The Canadian News

Brampton pizza scam victim who lost more than $4K speaks out


Toronto, Peel and York police have issued warnings about elaborate fraud


A Brampton mother says her family has taken a major financial hit after falling victim to a pizza delivery scam.

Samjhana Shrestha said she thought she was doing a nice thing when a teenager approached her in a grocery store parking lot and asked her to pay for their pizza delivery with her debit card. The teen told her the Domino’s driver wouldn’t accept the cash they had.

She did, and took the teen’s cash in exchange, only to later realize she was the victim of an elaborate fraud. The scammers behind it cleared some $4,300 out of her chequing account.

Shrestha, who recently gave birth to her second child, said the loss means her family is out big money.

The cost of formula is going up. The interest of mortgage is going high. All of the things are going up … you can imagine how hard this is for us, she told CBC Toronto.

Shrestha filed a report with Peel Regional Police and with Scotiabank, but she’s no better off more than a month after the incident. Meanwhile, three Greater Toronto Area police forces have issued public warnings about the same scam in recent weeks, though there have been no arrests.

Even Domino’s is now issuing warnings so people can protect themselves from being duped.

Shrestha said she’s going public with her story in hope that it will prevent others from going through the same thing as she did.

Victim still unsure how fraudsters did it

Shrestha’s ordeal began on March 22 at around 7:30 p.m. in a Fortinos parking lot off Quarry Edge Drive.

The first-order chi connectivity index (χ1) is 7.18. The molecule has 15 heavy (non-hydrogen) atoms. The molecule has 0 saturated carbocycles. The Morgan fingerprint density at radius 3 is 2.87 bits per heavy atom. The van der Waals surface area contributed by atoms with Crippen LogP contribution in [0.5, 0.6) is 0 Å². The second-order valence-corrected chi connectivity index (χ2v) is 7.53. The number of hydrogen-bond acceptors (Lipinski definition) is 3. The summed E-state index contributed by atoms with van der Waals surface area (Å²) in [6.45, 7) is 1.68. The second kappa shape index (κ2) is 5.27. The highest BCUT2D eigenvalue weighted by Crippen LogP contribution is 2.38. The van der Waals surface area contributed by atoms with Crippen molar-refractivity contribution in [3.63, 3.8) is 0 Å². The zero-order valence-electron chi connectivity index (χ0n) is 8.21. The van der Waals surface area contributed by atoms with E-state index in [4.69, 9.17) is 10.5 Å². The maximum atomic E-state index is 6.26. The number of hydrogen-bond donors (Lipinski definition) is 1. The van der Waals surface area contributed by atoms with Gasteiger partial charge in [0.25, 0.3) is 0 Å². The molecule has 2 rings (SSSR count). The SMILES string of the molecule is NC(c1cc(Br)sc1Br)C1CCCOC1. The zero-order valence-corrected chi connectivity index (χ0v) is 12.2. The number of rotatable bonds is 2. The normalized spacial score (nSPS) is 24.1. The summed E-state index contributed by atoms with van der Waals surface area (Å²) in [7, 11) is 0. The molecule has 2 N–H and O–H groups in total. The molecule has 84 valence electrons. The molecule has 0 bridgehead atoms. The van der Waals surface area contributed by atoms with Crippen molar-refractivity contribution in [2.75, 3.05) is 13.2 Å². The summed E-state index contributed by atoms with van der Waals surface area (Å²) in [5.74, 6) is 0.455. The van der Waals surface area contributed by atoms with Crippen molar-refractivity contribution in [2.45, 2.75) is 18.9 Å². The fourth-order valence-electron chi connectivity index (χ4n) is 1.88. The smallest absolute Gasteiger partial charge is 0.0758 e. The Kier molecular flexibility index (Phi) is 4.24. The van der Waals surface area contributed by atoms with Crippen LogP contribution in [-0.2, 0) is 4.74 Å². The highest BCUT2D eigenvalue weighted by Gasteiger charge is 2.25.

The teenager said she could keep his $20 bill if she could pay for the pizza with her card.

She initially tried to pay for the pizza with her credit card, but the man posing as a delivery driver, who she said looked to be in his 30s, told her it wouldn’t work and asked if she could use debit, instead.

Unfortunately for her, she did.

The point-of-sale machine she was handed looked normal, she said, but the tap feature didn’t work. Shrestha is still unsure how the fraud happened from here.

She said she remembers inserting her card and said she was holding it for the entire time she used her pin number.

But somehow, the two men were able to get her pin and she was given a similar card that wasn’t hers.

This is the debit card that Shrestha wound up with after the incident. She said she didn't realize she'd been scammed until the following day. (Laura Pedersen/CBC)

This is the debit card that Shrestha wound up with after the incident. She said she didn’t realize she’d been scammed until the following day.


The next morning she was checking her online accounts (Shrestha said she does routine checks because she’s concerned about online scams) and was floored to see that her account had been emptied.

I checked my account and I saw there’s no money. I was shocked, she said.

She immediately filed a police complaint with Peel Regional Police.

Since then, she said she hasn’t been given an update, although the service tweeted about the scam on April 18.

Peel police told CBC Toronto they don’t have any suspect information to share at this time, but their investigation is ongoing.

Bank hasn’t refunded money

The bank, meanwhile, hasn’t refunded Shrestha’s family.

In a letter dated April 2, Scotiabank wrote: We are unable to find any indication that your ScotiaCard was compromised. As a result, you are responsible for these transaction(s), which will remain debited to your Scotiabank account.

The letter continues to recommend Shrestha contact the police.

CBC Toronto followed up with Scotiabank about Shrestha’s case this week. The bank said it wouldn’t comment on a specific incident but that it takes fraud cases very seriously and will work with the victims toward a resolution.

Shrestha said the bank has agreed to reopen the file, but she is still out $4,342.60.

Domino’s Canada said its delivery drivers are always able to take cash.

Further, the chain said, its drivers wear their full uniform — including a hat — and have been trained to never ask someone other than the intended recipient to pay for a pie.

Domino’s Canada is working with local law enforcement to find the individuals associated with the crime, it said in a statement.

John Rieti · CBC News

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